What did they find? As many questions as answers. They found some brains with serious Alzheimer's evidence belonged to women who had no Alzheimer's symptoms even into their 80s and 90s, and they found women with full blown Alzheimer's symtpoms who had very little brain evidence. They found that having been read aloud to as children seemed to confer the ability to write complex sentences on their entrance essays and that those women had less disease later in life; but those also were usually the women with higher education, with multiple degrees. They did not find that any particular foods confered brain health. And much more. Dr. Snowdon writes for the layperson in this book. He points out how evidence shifts and that the many conflicting reports in general literature is rarely useful.
The only area he has apparently not considered about these women who generally live well over 70, is whether their stable and spiritual life style had an effect on both longevity and continued mental acuity. The nuns would have to be compared to a matched cohort [one thinks of the well known Framingham study] of people living "ordinary" lifes. I personally suspect their religious practices and the freedom from the complexities of typical family life are powerful factors. Most of us, of course, are not nuns and our lives have sets of emotional ups and downs their lives do not.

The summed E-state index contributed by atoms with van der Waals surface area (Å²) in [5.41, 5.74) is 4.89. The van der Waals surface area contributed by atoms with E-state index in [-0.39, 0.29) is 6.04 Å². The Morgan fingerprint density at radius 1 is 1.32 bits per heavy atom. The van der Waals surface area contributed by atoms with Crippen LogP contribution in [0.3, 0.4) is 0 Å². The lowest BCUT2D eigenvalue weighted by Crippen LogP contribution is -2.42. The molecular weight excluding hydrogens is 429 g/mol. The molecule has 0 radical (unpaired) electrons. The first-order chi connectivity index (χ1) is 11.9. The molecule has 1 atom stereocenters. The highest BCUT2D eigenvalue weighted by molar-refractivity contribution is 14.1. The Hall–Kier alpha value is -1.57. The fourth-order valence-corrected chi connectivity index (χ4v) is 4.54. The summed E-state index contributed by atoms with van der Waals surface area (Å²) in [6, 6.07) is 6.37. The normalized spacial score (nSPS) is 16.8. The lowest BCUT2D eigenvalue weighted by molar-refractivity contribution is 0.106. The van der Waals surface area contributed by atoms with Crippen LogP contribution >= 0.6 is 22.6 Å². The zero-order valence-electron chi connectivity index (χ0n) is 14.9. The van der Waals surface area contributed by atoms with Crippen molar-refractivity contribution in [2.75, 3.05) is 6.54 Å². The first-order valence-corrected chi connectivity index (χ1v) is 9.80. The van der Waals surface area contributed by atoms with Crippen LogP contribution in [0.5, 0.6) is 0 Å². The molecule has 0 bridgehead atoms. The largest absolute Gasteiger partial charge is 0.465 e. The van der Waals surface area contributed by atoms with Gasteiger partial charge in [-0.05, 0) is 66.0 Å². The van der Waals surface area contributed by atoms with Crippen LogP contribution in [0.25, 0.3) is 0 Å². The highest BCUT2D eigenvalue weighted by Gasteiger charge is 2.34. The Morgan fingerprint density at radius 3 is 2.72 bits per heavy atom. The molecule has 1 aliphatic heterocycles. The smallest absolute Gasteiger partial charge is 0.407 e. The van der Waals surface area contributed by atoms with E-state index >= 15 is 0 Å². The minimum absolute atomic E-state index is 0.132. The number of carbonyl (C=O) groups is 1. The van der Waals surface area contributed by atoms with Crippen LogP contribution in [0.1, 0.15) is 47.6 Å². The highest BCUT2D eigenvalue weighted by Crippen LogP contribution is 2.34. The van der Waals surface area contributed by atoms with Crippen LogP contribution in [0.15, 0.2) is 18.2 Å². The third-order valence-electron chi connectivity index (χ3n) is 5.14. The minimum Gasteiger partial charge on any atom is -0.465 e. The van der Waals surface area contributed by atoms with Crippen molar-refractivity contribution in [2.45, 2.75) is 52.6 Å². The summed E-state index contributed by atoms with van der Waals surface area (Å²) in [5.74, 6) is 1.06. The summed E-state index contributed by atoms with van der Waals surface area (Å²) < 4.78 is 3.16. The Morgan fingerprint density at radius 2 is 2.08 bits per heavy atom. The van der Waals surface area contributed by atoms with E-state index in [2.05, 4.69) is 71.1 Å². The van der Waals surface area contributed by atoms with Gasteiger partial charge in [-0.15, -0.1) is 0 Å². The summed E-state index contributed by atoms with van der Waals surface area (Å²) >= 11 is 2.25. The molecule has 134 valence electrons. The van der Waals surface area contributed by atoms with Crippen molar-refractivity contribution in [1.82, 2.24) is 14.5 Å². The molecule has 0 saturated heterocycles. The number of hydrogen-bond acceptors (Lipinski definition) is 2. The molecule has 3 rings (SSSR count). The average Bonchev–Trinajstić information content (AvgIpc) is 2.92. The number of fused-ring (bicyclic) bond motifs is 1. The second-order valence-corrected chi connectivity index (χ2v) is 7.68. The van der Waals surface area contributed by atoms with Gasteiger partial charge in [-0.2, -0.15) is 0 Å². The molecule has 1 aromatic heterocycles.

I will be curious not only how the teacher handles the classes but also what the students' input will be as well as what my peers' input will be. I think it is a good idea to let students interact with older people, especially if they are going to be socioogists and may well have clients who are older. As Snowdon, himself writes at the outset of the study, he was often surprised that the women belied his stereotypes of aging. There are a lot of sterotypes that need shattering.
The question for today's One Minute Writer was "If a movie were made of your life what genre would it be?" I knew immediately, it would be a documentary and it would discuss my four stages [or four lives as I think of them]. They are prototypical in Eastern philosophic thought -- although those ancients didn't really count women in their philosophies.